By working through a few examples, students gain a concept of inverse
variation. The formal mathematics is introduced in the second activity,
although some students may see the relationship and write an equation
after the first activity.
Activity: Do I Have to Mow the Whole Thing?
In this activity, students will calculate dimensions for a garden
of constant area and are introduced to the idea of inverse variation.
Students should use both large and small values for the length and
width, and find enough values to fill in each pairing in the table.
After obtaining a graph, students are asked to look more carefully at
the graph and table for any relationship between the values. The
product of the 2 numbers is always 24, so most students will explain
this in words and, eventually, in symbols: xy=24. Encourage students to divide both sides by x to get the equation y=24/x. Point out that we'd like to isolate y so that we can eventually use the calculator to see the graph.
The second scenario (on the second page of the activity sheet), involving days and typists, yields the equation xy=36 or y=36/x.
After the examples of measuring with nontradional units,
calculating possible dimensions of the yard and finding typists,
students are ready for a formal introduction to Inverse Proportion.
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Notes for Students:
Inverse Variation: y decreases as x increases or y increases as x decreases.
The equation looks like xy=k or y=k/x where k is the constant of variation. 
** Ask students to identify the value of k in each scenario on the Activity Sheet.
Examples:
 Find the dimensions of a rectangle when the area stays constant.
 Suppose you have $30 to spend on new CD's. How many CDs can you buy at $5 each? $3 each? $6 each? $10 each? other prices?
Test for Inverse Variation: Multiply the each pair x and y values together and check for the same result. If the product is the same for all pairs in the list, then you have an inverse proportion and the product is your constant of variation (k). 
From the tables below, determine which are examples of inverse variation.
Activity: How Many Pencils Tall?
Students should pair up for this activity, to verify
the measurements and share the measuring resources. They measure the
length of some large object using nonstandard units of measure rather
than centimeters or inches. The longer the unit measure, the fewer
lengths of the unit measure are needed to measure the length of the
large object. An inverse variation is generated from this relationship.

Students choose an object whose height or length they will investigate.
Suggestions include the height of a desk or doorway, the height of a
window off the ground, or even someone's height.

Students find 4 objects to use as measuring units for the activity.
 The shortest measuring item should be about an inch long. Reasonable items include a pencap, an eraser or a paperclip.
 The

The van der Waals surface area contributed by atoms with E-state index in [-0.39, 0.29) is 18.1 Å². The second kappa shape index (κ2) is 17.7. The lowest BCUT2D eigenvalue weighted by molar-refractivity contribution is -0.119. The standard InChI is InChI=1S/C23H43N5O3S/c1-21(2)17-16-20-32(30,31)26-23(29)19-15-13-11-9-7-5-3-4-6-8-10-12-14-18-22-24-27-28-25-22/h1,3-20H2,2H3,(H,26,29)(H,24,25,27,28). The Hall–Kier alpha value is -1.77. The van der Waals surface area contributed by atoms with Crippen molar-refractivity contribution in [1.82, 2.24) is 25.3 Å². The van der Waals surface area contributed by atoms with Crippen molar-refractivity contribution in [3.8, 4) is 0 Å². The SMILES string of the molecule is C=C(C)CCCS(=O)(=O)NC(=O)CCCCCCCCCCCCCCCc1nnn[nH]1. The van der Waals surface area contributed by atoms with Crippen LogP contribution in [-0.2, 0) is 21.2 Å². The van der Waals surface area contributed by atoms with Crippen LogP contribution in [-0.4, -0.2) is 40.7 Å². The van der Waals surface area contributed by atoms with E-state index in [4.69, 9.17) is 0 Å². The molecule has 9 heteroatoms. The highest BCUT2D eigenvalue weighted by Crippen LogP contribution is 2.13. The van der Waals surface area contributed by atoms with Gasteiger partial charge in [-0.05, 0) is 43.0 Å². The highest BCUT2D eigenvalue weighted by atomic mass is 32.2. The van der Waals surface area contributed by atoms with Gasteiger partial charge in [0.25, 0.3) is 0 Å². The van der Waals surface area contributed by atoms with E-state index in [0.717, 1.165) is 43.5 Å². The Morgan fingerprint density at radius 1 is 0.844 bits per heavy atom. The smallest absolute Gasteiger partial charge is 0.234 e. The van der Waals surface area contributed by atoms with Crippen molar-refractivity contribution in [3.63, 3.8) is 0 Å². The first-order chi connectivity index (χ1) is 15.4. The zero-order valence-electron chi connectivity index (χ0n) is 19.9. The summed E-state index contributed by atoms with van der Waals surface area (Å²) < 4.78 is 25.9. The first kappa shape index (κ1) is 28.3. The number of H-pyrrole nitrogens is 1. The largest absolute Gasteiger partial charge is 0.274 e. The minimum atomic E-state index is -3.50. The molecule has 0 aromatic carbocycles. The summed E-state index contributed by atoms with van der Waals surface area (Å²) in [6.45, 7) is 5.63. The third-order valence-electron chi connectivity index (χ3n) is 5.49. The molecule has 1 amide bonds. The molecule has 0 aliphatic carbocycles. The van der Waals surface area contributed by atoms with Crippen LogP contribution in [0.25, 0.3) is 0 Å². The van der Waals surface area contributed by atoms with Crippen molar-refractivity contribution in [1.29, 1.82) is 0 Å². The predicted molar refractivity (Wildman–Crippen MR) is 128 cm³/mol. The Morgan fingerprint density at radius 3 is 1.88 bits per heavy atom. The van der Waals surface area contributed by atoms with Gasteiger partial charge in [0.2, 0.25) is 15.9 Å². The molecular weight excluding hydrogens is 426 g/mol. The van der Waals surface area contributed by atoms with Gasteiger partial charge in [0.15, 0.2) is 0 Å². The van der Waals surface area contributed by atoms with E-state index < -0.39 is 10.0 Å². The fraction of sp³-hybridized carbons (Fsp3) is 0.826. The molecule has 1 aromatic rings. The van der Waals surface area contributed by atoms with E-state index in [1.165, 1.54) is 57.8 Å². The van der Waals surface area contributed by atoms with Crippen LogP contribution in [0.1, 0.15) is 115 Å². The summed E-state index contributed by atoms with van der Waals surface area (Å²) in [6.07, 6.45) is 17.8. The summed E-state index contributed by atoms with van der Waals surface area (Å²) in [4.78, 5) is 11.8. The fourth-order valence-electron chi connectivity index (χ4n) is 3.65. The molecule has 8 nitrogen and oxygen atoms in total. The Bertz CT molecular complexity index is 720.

longest item should be a 1 to 2 feet long. Reasonable items are a shoe,
a large book or the measurement from someone's fingertip to their
elbow.
 Students need two or three other measuring items of
varying length that are between the longest and shortest measuring
items. A pen, someone's hand, a small shoe or a water bottle are
examples of other items that can be used to measure.
 Students measure with the smallest measuring unit first, and complete the first row of the table on the activity sheet.
 Clarification on completing the rest of the table may be
needed. Each measuring unit needs to be measured relative to the
shortest measuring item. That relative length should be recorded in the
Column B. For example, if the first (shortest) measuring unit is a
paper clip and the second shortest measuring unit is a pencil that is
4.5 times the length of the paper clip, then the second row may look as
follows:
 After completing all measurements, students graph the data points they have collected.
Ask students to explain if this relationship is an example of an inverse variation and how they can be sure.
Questions for Students
1. What happens to the yvalues as the xvalues get very small (that is when the positive xvalues get very close to zero)?
2. What would the yvalues be if x was zero?
(This is a great time to get students to think about the concept of approaching zero, even if asymptotes aren't introduced in this lesson.)
3. Why do you think this relationship is called an inverse variation?
4. Identify another example of an inverse variation.
5. The product of 2 positive numbers is positive. The product of 2 negative numbers is also positive. What does the graph of xy=36 look like?
6. Suppose the constant of variation (the product) is negative, such as: xy=—75. What does the graph of xy=—75 look like?
Teacher Reflection
 How much were students able to work through without your assistance?
 How did students respond to the idea of an asymptote? Do they believe that the graph will never touch either axis?
Learning Objectives
By the end of this lesson, students will:
 Use estimates to measure the height of an object
 Visualize twodimensional figures and calculate their area
 Sketch graphs and determine the equations for inverse variation relationships